mon 24/06/2024

F For Fake | reviews, news & interviews

F For Fake

F For Fake

Orson Welles’ mock-doc on fakes and forgers is terrifically witty and terribly wise

Now you see him: Orson Welles in 'F For Fake'

For all that’s been said about Orson Welles – usually focusing on his towering genius and sizable ego - he was above all a great contrarian. In interviews he was often genial and self-effacing and of course a scintillating raconteur. During his later years he could be avuncular, entertainingly unpredictable and very funny, like a mischievous lecturer.

His The Lady From Shanghai (1947) is so loaded with eccentricity it’s positively cock-eyed and Welles was of course an outcast in Hollywood, that is until he cast himself out. So while those familiar with the legend alone might find F for Fake (1974) tonally surprising, it’s a fine showcase for Welles at his most impish.

In this - Welles’ last completed film - sadly, F is also for forgotten, as it has been one of the more shamefully neglected works in his oeuvre. Additionally, it’s the most difficult to define: part documentary, it’s an inventive, inexpensive, brazenly cut-and-paste version of history, which also features artfully staged sequences and oodles of European glamour. Welles himself states that, “This is a film about trickery and fraud.” before promising, somewhat roguishly, “The next hour will be true and based on solid facts.” That he’s up to something you can be sure.

Opening and closing with a magic trick (Welles was an accomplished magician) F For Fake is, at least in part, the story of art forger Elmyr de Hory (pictured right) and his biographer Clifford Irving - also a fraudster it would turn out, who claimed to have completed an authorised biography of Howard Hughes. Welles bats us, sometimes disorientatingly, between one subject and the other and back and forth in time, frequently appropriating footage from a François Reichenbach documentary, which has been liberally and frenetically re-edited (a process which reportedly took a full year). After the truth about Irving emerged, Reichenbach, it seems, surrendered his original vision to Welles, after first bringing him in to narrate.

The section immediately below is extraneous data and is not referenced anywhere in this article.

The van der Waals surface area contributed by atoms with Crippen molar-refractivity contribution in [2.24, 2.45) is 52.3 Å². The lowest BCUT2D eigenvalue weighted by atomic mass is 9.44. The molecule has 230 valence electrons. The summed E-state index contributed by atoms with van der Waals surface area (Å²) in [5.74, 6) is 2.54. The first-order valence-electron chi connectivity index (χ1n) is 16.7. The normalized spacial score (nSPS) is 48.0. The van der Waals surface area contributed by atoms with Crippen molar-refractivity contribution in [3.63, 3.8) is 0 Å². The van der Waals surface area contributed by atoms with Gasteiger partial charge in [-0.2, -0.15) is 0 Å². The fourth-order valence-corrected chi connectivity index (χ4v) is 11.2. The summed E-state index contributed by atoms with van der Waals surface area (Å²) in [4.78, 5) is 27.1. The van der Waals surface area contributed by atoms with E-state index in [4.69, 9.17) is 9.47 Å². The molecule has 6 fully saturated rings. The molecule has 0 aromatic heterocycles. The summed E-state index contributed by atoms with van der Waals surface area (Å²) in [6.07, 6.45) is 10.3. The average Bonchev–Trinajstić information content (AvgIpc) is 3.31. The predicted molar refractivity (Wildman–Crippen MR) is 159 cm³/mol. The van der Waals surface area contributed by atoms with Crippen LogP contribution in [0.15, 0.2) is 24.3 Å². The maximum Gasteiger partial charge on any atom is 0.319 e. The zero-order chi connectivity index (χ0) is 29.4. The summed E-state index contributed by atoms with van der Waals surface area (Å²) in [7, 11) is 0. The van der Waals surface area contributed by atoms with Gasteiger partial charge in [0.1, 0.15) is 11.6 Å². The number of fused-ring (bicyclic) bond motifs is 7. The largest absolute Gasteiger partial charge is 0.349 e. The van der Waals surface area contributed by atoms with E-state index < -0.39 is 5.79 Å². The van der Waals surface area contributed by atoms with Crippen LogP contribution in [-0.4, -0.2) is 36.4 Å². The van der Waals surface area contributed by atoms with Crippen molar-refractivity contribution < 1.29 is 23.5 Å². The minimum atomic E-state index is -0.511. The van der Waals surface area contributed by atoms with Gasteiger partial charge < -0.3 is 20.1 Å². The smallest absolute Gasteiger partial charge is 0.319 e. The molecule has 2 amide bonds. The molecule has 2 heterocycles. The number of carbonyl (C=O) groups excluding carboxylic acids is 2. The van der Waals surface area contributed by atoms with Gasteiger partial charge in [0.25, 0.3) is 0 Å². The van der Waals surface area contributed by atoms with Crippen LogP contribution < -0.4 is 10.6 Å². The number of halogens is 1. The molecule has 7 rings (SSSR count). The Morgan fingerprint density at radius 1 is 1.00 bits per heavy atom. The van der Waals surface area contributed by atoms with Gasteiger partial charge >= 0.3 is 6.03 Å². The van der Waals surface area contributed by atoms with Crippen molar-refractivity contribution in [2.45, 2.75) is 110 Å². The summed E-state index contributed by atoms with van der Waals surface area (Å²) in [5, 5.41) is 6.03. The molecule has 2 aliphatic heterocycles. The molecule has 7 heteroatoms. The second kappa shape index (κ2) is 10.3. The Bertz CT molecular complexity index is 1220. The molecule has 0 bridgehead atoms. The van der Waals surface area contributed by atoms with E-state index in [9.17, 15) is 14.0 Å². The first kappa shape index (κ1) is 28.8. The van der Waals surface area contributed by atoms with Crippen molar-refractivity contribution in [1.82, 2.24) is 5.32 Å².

In F For Fake the very nature of filmmaking is under the microscope, Welles illustrates how, through the process of editing, footage can be manipulated to suggest connections, deceive and add humour. The film is interspersed with links featuring the man himself (who also acts as narrator) – he appears sat in his editing suite, or attired dramatically in a hat and cloak, providing us with commentary and anecdotes relating to his own trickery, along with a final cheeky tale featuring Pablo Picasso and Oja Kodar (pictured below left, actually Welles’ companion and collaborator, who he holds up as a totem of beauty).

Over the course of this stimulating, idiosyncratic film, the anti-establishment Welles and his similarly inclined subjects also query the validity of expert opinion. Sequences show de Hory symbolically burning his forgeries and, during one such moment, Welles shrewdly notes, “One nod from an expert and that piece of canvas would be worth maybe a couple of hundred thousand dollars.” If value is intrinsically linked to whether something is considered art and this is determined by fallible experts, Welles questions where that leaves art.

An irreverent yet still sympathetic examination of several shady characters (including Welles, who describes himself cheerfully as a charlatan) and a playful consideration of what constitutes art, most of all F For Fake is a triumph of whirlwind, yet startlingly rhythmic editing and ninety joyful minutes spent in impeccable company. Taking inspiration from Picasso’s, “Art is a lie that makes us realise truth”, this is a film of many merits; if Citizen Kane is testament to a young man’s genius then F For Fake is testament to a veteran’s rebellious spirit and wicked sense of humour.

  • The BFI re-release of F For Fake is in selected cinemas from Friday

Follow @EmmaSimmonds on Twitter

Watch the original full-length trailer for F For Fake

In F For Fake the very nature of filmmaking is under the microscope


Editor Rating: 
Average: 5 (1 vote)

Share this article

Add comment

Subscribe to

Thank you for continuing to read our work on For unlimited access to every article in its entirety, including our archive of more than 15,000 pieces, we're asking for £5 per month or £40 per year. We feel it's a very good deal, and hope you do too.

To take a subscription now simply click here.

And if you're looking for that extra gift for a friend or family member, why not treat them to a gift subscription?


Get a weekly digest of our critical highlights in your inbox each Thursday!

Simply enter your email address in the box below

View previous newsletters